A FUEL leak at Duri has turned Tamworth Regional Council's attention to other potential leaks across the region.
Councillors voted on Tuesday to provide water to residents of the small village with the help of the Department of Primary, Industry and Environment (DPIE) for the next 12 months after it discovered groundwater had been contaminated with petrol from the general store.
It's not the first time the council has had to cart water into a small community.
In 2016, a 400-litre fuel leak at the Woolomin general store poisoned the groundwater and forced residents to rely on water that was being trucked into the village daily.
Councillor Juanita Wilson expressed concerns about further fuel leaks, after it was revealed councillors had a workshop earlier on Tuesday to discuss identifying potential risks.
"I'm concerned these aren't the last two, there are so many other areas with potential of major disaster in the community and the one that concerns me most is Bendemeer," she said.
"There was a fuel depot for trucks on the way through and two very active service stations there near the Macdonald River.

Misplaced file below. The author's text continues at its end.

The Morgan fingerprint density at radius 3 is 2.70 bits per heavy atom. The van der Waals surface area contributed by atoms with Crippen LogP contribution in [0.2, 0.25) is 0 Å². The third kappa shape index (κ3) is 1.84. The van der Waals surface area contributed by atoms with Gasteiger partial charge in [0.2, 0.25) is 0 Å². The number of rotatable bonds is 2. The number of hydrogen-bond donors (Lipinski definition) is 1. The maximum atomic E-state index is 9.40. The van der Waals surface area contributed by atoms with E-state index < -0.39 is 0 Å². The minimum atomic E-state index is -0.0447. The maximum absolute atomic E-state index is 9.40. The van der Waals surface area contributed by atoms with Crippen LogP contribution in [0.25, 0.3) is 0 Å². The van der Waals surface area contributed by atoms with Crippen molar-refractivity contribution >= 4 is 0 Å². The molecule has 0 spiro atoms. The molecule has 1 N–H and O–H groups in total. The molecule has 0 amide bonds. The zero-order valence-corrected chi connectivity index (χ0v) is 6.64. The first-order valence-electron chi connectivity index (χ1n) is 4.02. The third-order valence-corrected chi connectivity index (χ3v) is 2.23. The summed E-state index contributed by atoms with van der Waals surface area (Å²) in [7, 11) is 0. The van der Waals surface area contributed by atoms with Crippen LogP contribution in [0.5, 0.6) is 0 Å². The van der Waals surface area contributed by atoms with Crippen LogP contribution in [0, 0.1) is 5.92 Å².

"Is there any way that we can identify where they are, because I know there are several in Peel Street and around the CBD, so if we could prioritise some, is there a mechanism for monitoring?"
In the meantime, at least 12 households in Duri have been granted access to the Marius Street bore temporarily.
A restriction will soon be issued by DPIE on the use of bores within a 500m radius of the general store.
The council will receive funds from DPIE Water to cover the cost of approved water carters delivering to Duri homes.
The amount of water expected to be needed is less than six kilolitres a day, which will cost council $4,500 each year.
Duri residents unaffected by the petrol leak will also be granted use of the Marius Street bore if they want to buy water while the restrictions is on in the village.